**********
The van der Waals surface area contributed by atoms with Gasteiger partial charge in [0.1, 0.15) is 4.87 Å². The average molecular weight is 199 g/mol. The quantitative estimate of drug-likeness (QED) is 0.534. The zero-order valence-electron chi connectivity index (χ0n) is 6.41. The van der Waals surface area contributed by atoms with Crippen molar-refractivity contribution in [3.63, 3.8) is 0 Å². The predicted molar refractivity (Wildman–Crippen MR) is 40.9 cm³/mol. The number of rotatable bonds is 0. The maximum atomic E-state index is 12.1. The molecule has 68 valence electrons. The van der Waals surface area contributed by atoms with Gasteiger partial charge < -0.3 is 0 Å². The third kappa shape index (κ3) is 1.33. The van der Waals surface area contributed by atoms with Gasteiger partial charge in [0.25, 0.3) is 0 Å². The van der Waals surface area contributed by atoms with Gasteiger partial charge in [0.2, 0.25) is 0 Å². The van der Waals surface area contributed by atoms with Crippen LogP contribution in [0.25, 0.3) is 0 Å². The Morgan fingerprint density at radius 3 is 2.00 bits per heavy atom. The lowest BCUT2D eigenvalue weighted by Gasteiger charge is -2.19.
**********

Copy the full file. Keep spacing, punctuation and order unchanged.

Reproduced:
The van der Waals surface area contributed by atoms with Gasteiger partial charge in [0.1, 0.15) is 4.87 Å². The average molecular weight is 199 g/mol. The quantitative estimate of drug-likeness (QED) is 0.534. The zero-order valence-electron chi connectivity index (χ0n) is 6.41. The van der Waals surface area contributed by atoms with Crippen molar-refractivity contribution in [3.63, 3.8) is 0 Å². The predicted molar refractivity (Wildman–Crippen MR) is 40.9 cm³/mol. The number of rotatable bonds is 0. The maximum atomic E-state index is 12.1. The molecule has 68 valence electrons. The van der Waals surface area contributed by atoms with Gasteiger partial charge < -0.3 is 0 Å². The third kappa shape index (κ3) is 1.33. The van der Waals surface area contributed by atoms with Gasteiger partial charge in [0.25, 0.3) is 0 Å². The van der Waals surface area contributed by atoms with Gasteiger partial charge in [0.2, 0.25) is 0 Å². The van der Waals surface area contributed by atoms with Crippen LogP contribution in [0.25, 0.3) is 0 Å². The Morgan fingerprint density at radius 3 is 2.00 bits per heavy atom. The lowest BCUT2D eigenvalue weighted by Gasteiger charge is -2.19.